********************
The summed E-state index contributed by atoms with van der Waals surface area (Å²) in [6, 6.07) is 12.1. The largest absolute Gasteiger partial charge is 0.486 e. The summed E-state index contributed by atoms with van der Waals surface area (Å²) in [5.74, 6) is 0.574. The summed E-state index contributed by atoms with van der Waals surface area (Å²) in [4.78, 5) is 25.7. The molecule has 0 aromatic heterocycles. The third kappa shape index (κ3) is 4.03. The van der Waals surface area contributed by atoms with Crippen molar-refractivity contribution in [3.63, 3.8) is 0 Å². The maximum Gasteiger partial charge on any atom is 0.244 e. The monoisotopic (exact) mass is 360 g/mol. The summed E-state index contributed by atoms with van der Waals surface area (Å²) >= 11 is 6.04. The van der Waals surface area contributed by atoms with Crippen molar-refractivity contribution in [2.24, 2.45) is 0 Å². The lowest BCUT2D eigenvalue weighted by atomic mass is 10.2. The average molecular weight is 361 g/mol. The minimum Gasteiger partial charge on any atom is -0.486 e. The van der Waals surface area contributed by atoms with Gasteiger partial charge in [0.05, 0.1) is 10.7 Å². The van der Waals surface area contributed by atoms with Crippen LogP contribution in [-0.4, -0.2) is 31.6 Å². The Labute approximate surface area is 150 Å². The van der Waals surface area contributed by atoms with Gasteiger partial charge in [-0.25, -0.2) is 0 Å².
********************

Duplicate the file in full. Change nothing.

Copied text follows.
The summed E-state index contributed by atoms with van der Waals surface area (Å²) in [6, 6.07) is 12.1. The largest absolute Gasteiger partial charge is 0.486 e. The summed E-state index contributed by atoms with van der Waals surface area (Å²) in [5.74, 6) is 0.574. The summed E-state index contributed by atoms with van der Waals surface area (Å²) in [4.78, 5) is 25.7. The molecule has 0 aromatic heterocycles. The third kappa shape index (κ3) is 4.03. The van der Waals surface area contributed by atoms with Crippen molar-refractivity contribution in [3.63, 3.8) is 0 Å². The maximum Gasteiger partial charge on any atom is 0.244 e. The monoisotopic (exact) mass is 360 g/mol. The summed E-state index contributed by atoms with van der Waals surface area (Å²) >= 11 is 6.04. The van der Waals surface area contributed by atoms with Crippen molar-refractivity contribution in [2.24, 2.45) is 0 Å². The lowest BCUT2D eigenvalue weighted by atomic mass is 10.2. The average molecular weight is 361 g/mol. The minimum Gasteiger partial charge on any atom is -0.486 e. The van der Waals surface area contributed by atoms with Gasteiger partial charge in [0.05, 0.1) is 10.7 Å². The van der Waals surface area contributed by atoms with Crippen LogP contribution in [-0.4, -0.2) is 31.6 Å². The Labute approximate surface area is 150 Å². The van der Waals surface area contributed by atoms with Gasteiger partial charge in [-0.25, -0.2) is 0 Å².